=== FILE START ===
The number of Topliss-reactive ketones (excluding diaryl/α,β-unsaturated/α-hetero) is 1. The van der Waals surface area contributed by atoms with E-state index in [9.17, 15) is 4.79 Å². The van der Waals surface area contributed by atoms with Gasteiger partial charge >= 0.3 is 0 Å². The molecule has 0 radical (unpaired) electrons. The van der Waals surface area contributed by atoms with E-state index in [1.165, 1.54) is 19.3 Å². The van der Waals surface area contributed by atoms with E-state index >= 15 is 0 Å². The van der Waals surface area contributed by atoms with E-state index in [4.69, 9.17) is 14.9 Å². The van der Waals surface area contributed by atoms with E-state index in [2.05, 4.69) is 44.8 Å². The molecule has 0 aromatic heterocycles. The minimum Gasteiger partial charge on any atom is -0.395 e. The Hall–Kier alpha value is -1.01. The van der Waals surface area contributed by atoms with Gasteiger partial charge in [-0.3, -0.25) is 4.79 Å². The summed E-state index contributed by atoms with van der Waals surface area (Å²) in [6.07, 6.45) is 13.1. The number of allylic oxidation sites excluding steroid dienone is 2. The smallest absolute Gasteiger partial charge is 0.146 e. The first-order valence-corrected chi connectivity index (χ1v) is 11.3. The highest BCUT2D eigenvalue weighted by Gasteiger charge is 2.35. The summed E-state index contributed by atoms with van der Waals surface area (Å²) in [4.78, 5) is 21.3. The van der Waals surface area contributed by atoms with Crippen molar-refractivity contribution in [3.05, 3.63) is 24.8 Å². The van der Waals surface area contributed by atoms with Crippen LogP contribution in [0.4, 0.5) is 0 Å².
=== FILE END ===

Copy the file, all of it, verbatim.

The number of Topliss-reactive ketones (excluding diaryl/α,β-unsaturated/α-hetero) is 1. The van der Waals surface area contributed by atoms with E-state index in [9.17, 15) is 4.79 Å². The van der Waals surface area contributed by atoms with Gasteiger partial charge >= 0.3 is 0 Å². The molecule has 0 radical (unpaired) electrons. The van der Waals surface area contributed by atoms with E-state index in [1.165, 1.54) is 19.3 Å². The van der Waals surface area contributed by atoms with E-state index >= 15 is 0 Å². The van der Waals surface area contributed by atoms with E-state index in [4.69, 9.17) is 14.9 Å². The van der Waals surface area contributed by atoms with E-state index in [2.05, 4.69) is 44.8 Å². The molecule has 0 aromatic heterocycles. The minimum Gasteiger partial charge on any atom is -0.395 e. The Hall–Kier alpha value is -1.01. The van der Waals surface area contributed by atoms with Gasteiger partial charge in [-0.3, -0.25) is 4.79 Å². The summed E-state index contributed by atoms with van der Waals surface area (Å²) in [6.07, 6.45) is 13.1. The number of allylic oxidation sites excluding steroid dienone is 2. The smallest absolute Gasteiger partial charge is 0.146 e. The first-order valence-corrected chi connectivity index (χ1v) is 11.3. The highest BCUT2D eigenvalue weighted by Gasteiger charge is 2.35. The summed E-state index contributed by atoms with van der Waals surface area (Å²) in [4.78, 5) is 21.3. The van der Waals surface area contributed by atoms with Crippen molar-refractivity contribution in [3.05, 3.63) is 24.8 Å². The van der Waals surface area contributed by atoms with Crippen LogP contribution in [0.4, 0.5) is 0 Å².